I’ve grown increasingly cynical about the smorgasbord of books, podcasts, newsletters, and articles I consume.
Is any of it doing me any good?
Sure, “Readers are leaders,” but I’m starting to believe that’s more correlation than causation. I wonder if I’d be more creative—more me—if I left my brain to its own devices rather than stuff it with others’ thoughts and ideas.
Likewise, I wonder if you’re getting anything positive from reading these words.
Discovering a Divine Experiment
One “zag” I’ve considered is to go full nerd. If I’m going to be an egghead, why not go ostrich-sized? Go back to school for a PhD in psychology.
So I checked out the Psych department at the University of British Columbia here in Vancouver.
I’m not sure why—a divine force?—but something compelled me to read the paper “God Is Watching You” by UBC professor Ara Norenzaya.
In the study, Vancouverites were told to solve a set of word puzzles. A few minutes later, they were given ten one-dollar coins and asked how many they wanted to keep and how many they wanted to give to a complete stranger.
Some participants’ word puzzles contained religious terms like “divine” and “God.” Incredibly, they gave away 78% more money than the participants primed with neutral words ($4.60 versus $2.60, on average).
An enlightening thought flashed in my mind:
Could the books, articles, and podcasts I consume be subtly, if subliminally, affecting my behavior, too?
Or is this rationale another way for me to justify my unhealthy information overconsumption habit? Maybe learning about Norenzaya’s study was another waste of my time and attention.
The Heavenly Flip-Flop
That night, after finally getting Sandy into a milk coma and reading some of my latest brain candy, The Halo Effect, I started to nod off when—FLASH!
A burst of kaleidoscopic clouds materialized from the ceiling, and a talking golden flip-flop levitated down, radiating in divine light.
My jaw would have dropped if I hadn’t taped my mouth shut before bed (It forces me to breathe through my nose.)
“I know you’re not religious, highly skeptical, and rational. But don’t you believe in me?”
“No. I don’t.” I blinked in disbelief, wondering if my “mental diabetes” had gotten so extreme that I’d started to hallucinate.
The sandal chuckled. “Maybe you might want to try. You consider yourself open-minded and adventurous, don’t you?”
“Yeah, but not a lunati…”
POOF! The flip-flop vanished. And I fell back asleep.
A New Info-ligion?
When I told Kim about my crazy dream in the morning, she laughed. “Haha! Maybe the flip-flop is your god!”
I chuckled with her.
Then I stopped.
Wait. What if Kim’s right? What if I became a Flip-Flopist?
Could I implicitly guide my behavior by explicitly brainwashing myself with propaganda that preaches the values I choose to hold sacred?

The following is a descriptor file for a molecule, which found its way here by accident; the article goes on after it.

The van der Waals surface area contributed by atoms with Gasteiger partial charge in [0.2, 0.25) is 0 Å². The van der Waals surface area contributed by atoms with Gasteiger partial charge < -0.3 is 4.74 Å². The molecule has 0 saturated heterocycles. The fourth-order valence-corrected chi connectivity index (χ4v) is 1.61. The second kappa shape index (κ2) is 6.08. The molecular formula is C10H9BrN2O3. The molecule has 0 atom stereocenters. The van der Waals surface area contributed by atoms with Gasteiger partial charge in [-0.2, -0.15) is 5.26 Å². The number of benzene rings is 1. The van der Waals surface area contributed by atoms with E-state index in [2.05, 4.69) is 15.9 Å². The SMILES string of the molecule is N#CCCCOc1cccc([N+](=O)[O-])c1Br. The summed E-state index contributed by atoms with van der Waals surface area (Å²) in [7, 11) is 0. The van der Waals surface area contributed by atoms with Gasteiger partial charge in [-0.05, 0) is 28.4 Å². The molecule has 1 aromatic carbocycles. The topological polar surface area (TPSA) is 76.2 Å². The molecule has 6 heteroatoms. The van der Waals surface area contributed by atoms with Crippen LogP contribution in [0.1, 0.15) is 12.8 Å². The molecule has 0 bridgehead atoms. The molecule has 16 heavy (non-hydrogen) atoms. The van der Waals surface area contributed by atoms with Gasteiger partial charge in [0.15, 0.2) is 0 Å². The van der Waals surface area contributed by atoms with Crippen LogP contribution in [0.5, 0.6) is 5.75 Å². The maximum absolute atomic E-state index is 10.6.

Could I create my own info-ligion?
The Beginnings of Flip-Flopism
What would my, or Flip-Flopism’s, sacred values be?
Who or what would be Flip-Flopism’s almighty?
This relates to another piece of Norenzaya’s research, where he explored the idea of “watching gods.” When people are reminded of gods watching over them, they tend to act more in accordance with their religious values.
Maybe instead of giving some flip-flop divine power, I could regularly nominate a celestial board of directors! I’ll start with Richard Feynman, Ed Thorp, Arnold Schwarzenegger, my kids, Dr. Seuss, and the tortoise from “The Tortoise and the Hare.” Crazy as that sounds, imagining them overseeing my actions motivates me to act in accordance with Flip-Flipist values.
What about symbols?
Christians have the cross, Jews the Star of David, and Stoics have Memento Mori coins that Ryan Holiday has made millions from selling.
Easy: A flip-flop sandal!
As it happens, I have the perfect thing! I bought a flip-flop pendant way back in 2010 when I was working in Corporate Finance in Switzerland. Kim begged me to stop wearing it when we got serious. “It’s cheesy! Ugly! Why?” she said. But now I have a “Why” worth resurrecting my pendant for: It’s my info-ligion!
I aspire to be more than a passive Flip-Flopist believer or scholar. To be more than a preacher, too.
I intend to walk the Flip-Flopist walk.
That means building up CREDs, Norenzayan’s acronym for “credibility-enhancing displays”: difficult-to-fake actions that demonstrate and reinforce my commitment to Flip-Flopism.
I believe I already embody some Flip-Flopist values—flip-flopping between Cape Town and Vancouver, venturing down my own uncertain career path, sleeping on the floor, doing unconventional workouts like rock-throwing, and constantly taking on new challenges. But I must keep pushing to please the Board and the all-mighty Flip-Flop!
Get Your Own Flip-Flop?
Embracing Flip-Flopism has helped me overcome my skepticism toward the information I absorb and create. There is a non-negligible value to consuming it, even passively, so long as it reinforces certain values—Flip-Flopist or otherwise.
So I won’t forsake podcasts, books, and blogs. And I will continue to preach Flip-Flopist ideas to you and anyone who will listen. But my goal is not to convert you. It’s to inspire you to consider creating your own info-ligion.
At least consider this:
- What are your sacred values?
- Does the information you consume subliminally nudge you in the right direction? Or is it devilish sacrilege?
- Most importantly: Are you a passive absorber praying for miracles, or are you going to be CRED-able?
If you’re a fan of my Flip-Flopist approach to life, consider subscribing to my flippin’ fun newsletter, Consider This. You’ll get a new dose of independent-living inspiration every week or so:
About the author
I'm Chris. Canadian, husband, dad, writer, investor, athlete, and obsessed explorer of the secrets to living a never-boring, always improving, unfollowable life story.